HUNTINGTON, W.Va. – Marshall University has been awarded nearly $500,000 by the National Science Foundation (NSF) to improve campus-wide computer networking in support of research.
The collaborative grant was received by a team that includes Dr. Jan I. Fox, senior vice president for information technology/chief information officer; Edward Aractingi, assistant vice president for information technology/deputy CIO; and faculty members Dr. Philippe Georgel of the Department of Biological Sciences and Dr. James Denvir of the Department of Microbiology at the Joan C. Edwards School of Medicine. Several of the university’s other schools and departments also are collaborating on the project.
The project will improve and expand Marshall’s research by offering high-performance, end-to-end network connectivity between research facilities. This is the third NSF grant for cyberinfrastructure awarded to the university and builds on other federal awards, including a telehealth grant from the Federal Communications Commission.
This grant will fund a dedicated research network, a dedicated data transfer node to offer a high-speed storage server with adequate data storage, and an improved high-performance network supporting 10-40 Gb/s connectivity between research facilities.
According to Fox, the advances will help the university better respond to its community-based research projects and its expanding engineering research applications.
"Advanced cyberinfrastructure allows Marshall University to compete for the best faculty and the grants to help us answer research, environmental and health issues that plague our communities," she said.
Aractingi added, "Scientific research is increasingly in need of more computational resources like higher network speeds and larger data storage. This project is a clear example of how researchers and technology teams at Marshall collaborate to create an optimized network infrastructure supporting scientific initiatives. The optimized high-speed, end-to-end network is an important enabler for collaborative research across disciplines and institutions."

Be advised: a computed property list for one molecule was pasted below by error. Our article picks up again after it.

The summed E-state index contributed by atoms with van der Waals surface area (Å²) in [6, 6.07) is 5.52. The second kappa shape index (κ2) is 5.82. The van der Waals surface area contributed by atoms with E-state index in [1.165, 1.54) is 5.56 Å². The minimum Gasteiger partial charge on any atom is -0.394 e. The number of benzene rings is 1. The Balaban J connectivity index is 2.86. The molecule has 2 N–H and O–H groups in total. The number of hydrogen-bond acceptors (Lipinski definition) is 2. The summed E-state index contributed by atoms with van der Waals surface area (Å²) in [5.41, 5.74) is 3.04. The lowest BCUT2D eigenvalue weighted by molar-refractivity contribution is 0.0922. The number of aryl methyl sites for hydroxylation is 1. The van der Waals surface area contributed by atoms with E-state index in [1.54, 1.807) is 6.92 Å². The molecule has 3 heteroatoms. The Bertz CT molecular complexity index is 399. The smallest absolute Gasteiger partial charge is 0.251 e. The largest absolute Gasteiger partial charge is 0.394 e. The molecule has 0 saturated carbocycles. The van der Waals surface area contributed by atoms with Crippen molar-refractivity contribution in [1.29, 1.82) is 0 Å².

Denvir said, "At our Genomics and Bioinformatics Core Facility, we regularly need to transfer hundreds of gigabytes, or even terabytes, of data generated by experiments in our facility. Many of these experiments are performed in collaboration with colleagues at West Virginia University and with other institutions across the state and beyond. The increased ability to move data efficiently on this scale will greatly enhance the opportunities for these kinds of collaborations. Ongoing projects such as the West Virginia Cancer Genomics Network—which is a collaboration among Marshall, WVU and Charleston Area Medical Center, as well as future research projects aimed at improving the health of West Virginians, will greatly benefit from the improved networking infrastructure this project offers."
Georgel said the advanced computer networking capabilities also will benefit Appalachian freshwater research in Marshall’s College of Science and help improve water quality by facilitating the early detection of sources of water pollution.
"This award complements our work to improve the quality of the region’s water supply by providing the significant computing power needed to retrieve the large amounts of data we receive from probes we use to monitor contaminates in the local watershed," he added.